Upswing In Satellite Services

Beyond 5G, both Jio and Airtel put their next bets on the satellite frontier. While Jio chairman Akash Ambani announced the launch of JioSpaceFiber at IMC in October, Airtel’s Mittal said that the operator’s satellite-based communications services were to be launched by last month. While all of this is obstructed by the exigency that is the allocation or auctioning of satellite spectrum, 2024 is the year when this entire space is expected to open up. Space is already the next frontier, and next year, satellite-based Internet services are set to connect remote areas, while also improving connectivity in mainstream circles. Aviation Internet should become accessible in domestic travel, too.

Expect autonomous technologies to start coming to mainstream car brands, instead of just being limited to luxury brands or super-niche vehicles.

Real-World Quantum Application

While generative AI essentially hogged all the attention in 2023, the next year is set to be significantly diverse. A large chunk of this will be contributed by quantum computing. Announced as a Rs 6,000 crore national mission by the Centre earlier this year, work on quantum computing is progressing at a steady pace—backed by central government agencies such as the Centre for Development of Advanced Computing, as well as the Office of the Principal Scientific Advisor. Industry experts have said that quantum communications is key to national security going forward, and pilot programmes that were begun in 2023 will start seeing real-world trials and implementations next year. Increasing the accessibility of quantum power on the cloud will also enable developers to find real-world use cases for quantum computing, thus laying the groundwork for this nascent, complicated piece of technology.

AI-Driven Cyberthreat, Solutions

Cyber security will have a tumultuous year in 2024 as well, as it has been happening every year for the past half a decade. But next year, the cyber war will be played out more by AI, than by humans. Case in point—the advent of generative AI has further lowered the bar for an increasing volume of convincing cyber threats, such as spear phishing or audio impersonation of voices. While all of these have severe implications, cyber security experts believe that generative AI can also be used as a weapon to take on the very threats that use AI to be developed. As a result, it will be interesting to see how cybersecurity experts use AI to tackle newer, more sophisticated threats that may also become mainstream.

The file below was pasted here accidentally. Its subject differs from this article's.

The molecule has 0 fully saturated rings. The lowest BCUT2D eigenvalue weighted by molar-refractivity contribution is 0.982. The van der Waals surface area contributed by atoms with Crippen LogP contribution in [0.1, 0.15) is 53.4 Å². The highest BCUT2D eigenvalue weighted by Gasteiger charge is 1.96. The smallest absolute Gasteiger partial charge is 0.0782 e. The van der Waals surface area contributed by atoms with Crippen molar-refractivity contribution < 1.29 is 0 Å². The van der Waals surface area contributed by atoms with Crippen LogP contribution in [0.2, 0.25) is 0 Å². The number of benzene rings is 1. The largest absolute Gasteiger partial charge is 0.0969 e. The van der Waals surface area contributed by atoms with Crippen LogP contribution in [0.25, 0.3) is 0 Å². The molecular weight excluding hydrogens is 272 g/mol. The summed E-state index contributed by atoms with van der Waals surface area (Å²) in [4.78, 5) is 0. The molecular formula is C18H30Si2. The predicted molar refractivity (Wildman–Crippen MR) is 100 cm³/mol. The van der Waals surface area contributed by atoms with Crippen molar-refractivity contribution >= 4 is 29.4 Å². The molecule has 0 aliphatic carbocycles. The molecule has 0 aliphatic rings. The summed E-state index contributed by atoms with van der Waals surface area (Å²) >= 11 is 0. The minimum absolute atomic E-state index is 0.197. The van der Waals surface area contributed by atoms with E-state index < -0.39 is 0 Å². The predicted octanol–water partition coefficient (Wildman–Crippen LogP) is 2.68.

Password-Free Consumer Services

While the AI tussle in cyber security is a unique battlefield in itself, the other innovation that is likely to become commonplace is a change to how we log in to most of our systems. Over the past five years, multiple cross-industry efforts, such as the FIDO Alliance, have been seeking to remove passwords in favour of more secure login mechanisms. An increasing number of common services are steadily switching over to the use of passkeys, such as on-device biometrics, network-based authentication and other procedures, as login methods—instead of passwords. In 2024, more mainstream services are set to let go of password-based logins, and choose alternate methods instead.

Revival Of Global Tech Spending

While AI, 5G and cyber security are imperative technologies that will form the core parts of multiple industries, non-core tech spending is also likely to see an uptick in the coming year. This will be crucial since global tech spending is what drives India’s mammoth IT services sector. 2023 was a slowdown year for the sector, thus having an impact on its contribution to the overall domestic growth of the country. Most industry stakeholders, as well as brokerage firms, expect 2024 to be the year when tech spending revives after a muted year that saw India’s top IT firms slash revenue growth. However, this revival will be driven by a ramp-up of core tech projects—inflationary concerns, as well as uncertainties driven by geopolitical conditions are likely to restrict broad-based risk-taking from US and European companies.

Expansion Of Multilingual Data

Businesses, however, will continue to become more and more about the data they hold. Come 2024, pretty much every business will become data parameters of multiple types. Going forward, business intelligence platforms will leverage the advent of mainstream generative AI to drive an increasing volume of structured data in every geography and sector. What this will do is generate data that can be read, analysed and assessed by algorithms not just in English, but in multiple non-English languages that include several Indic languages too. This will be a clear theme that will emerge next year and will be one to watch. Even the government is working on it—the Centre’s India Datasets Platform, announced earlier this year by Union Minister of State for IT, Rajeev Chandrasekhar, will play a key role in harnessing this data.

Shift in The 5G Smartphone Market

For consumers, 5G will be the single biggest factor to upgrade their gadgets in 2024—specifically, smartphones. Going forward, the market share of smartphones that support 5G will change drastically, as more brands have begun bringing 5G smartphones to the budget segments priced at around Rs 10,000. Any smartphone that is more expensive than this already comes with 5G support pretty much by default today. While IDC pegged the share of 5G smartphones in the September quarter’s shipments to India to be at 58%, by next year, the proliferation of 5G in the budget segment will significantly increase this—thus making 2024 the year when 5G smartphones go potentially mainstream.